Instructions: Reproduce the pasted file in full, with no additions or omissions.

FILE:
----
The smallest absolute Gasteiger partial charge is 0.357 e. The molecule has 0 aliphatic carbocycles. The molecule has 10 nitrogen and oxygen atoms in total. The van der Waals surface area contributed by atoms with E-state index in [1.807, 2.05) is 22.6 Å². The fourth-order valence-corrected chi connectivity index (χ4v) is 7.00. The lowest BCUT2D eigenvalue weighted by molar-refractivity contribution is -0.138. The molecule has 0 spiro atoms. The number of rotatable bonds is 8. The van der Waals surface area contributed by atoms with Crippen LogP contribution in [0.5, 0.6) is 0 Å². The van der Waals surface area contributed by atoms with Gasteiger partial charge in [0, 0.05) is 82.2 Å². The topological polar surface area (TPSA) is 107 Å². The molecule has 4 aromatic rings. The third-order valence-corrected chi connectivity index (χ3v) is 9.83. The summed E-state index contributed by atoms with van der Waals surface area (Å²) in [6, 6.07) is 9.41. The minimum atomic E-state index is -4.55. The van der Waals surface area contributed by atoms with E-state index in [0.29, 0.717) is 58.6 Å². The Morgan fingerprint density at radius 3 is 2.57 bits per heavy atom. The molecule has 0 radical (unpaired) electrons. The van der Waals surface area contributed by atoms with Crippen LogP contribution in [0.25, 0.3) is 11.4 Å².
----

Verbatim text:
The smallest absolute Gasteiger partial charge is 0.357 e. The molecule has 0 aliphatic carbocycles. The molecule has 10 nitrogen and oxygen atoms in total. The van der Waals surface area contributed by atoms with E-state index in [1.807, 2.05) is 22.6 Å². The fourth-order valence-corrected chi connectivity index (χ4v) is 7.00. The lowest BCUT2D eigenvalue weighted by molar-refractivity contribution is -0.138. The molecule has 0 spiro atoms. The number of rotatable bonds is 8. The van der Waals surface area contributed by atoms with Crippen LogP contribution in [0.5, 0.6) is 0 Å². The van der Waals surface area contributed by atoms with Gasteiger partial charge in [0, 0.05) is 82.2 Å². The topological polar surface area (TPSA) is 107 Å². The molecule has 4 aromatic rings. The third-order valence-corrected chi connectivity index (χ3v) is 9.83. The summed E-state index contributed by atoms with van der Waals surface area (Å²) in [6, 6.07) is 9.41. The minimum atomic E-state index is -4.55. The van der Waals surface area contributed by atoms with E-state index in [0.29, 0.717) is 58.6 Å². The Morgan fingerprint density at radius 3 is 2.57 bits per heavy atom. The molecule has 0 radical (unpaired) electrons. The van der Waals surface area contributed by atoms with Crippen LogP contribution in [0.25, 0.3) is 11.4 Å².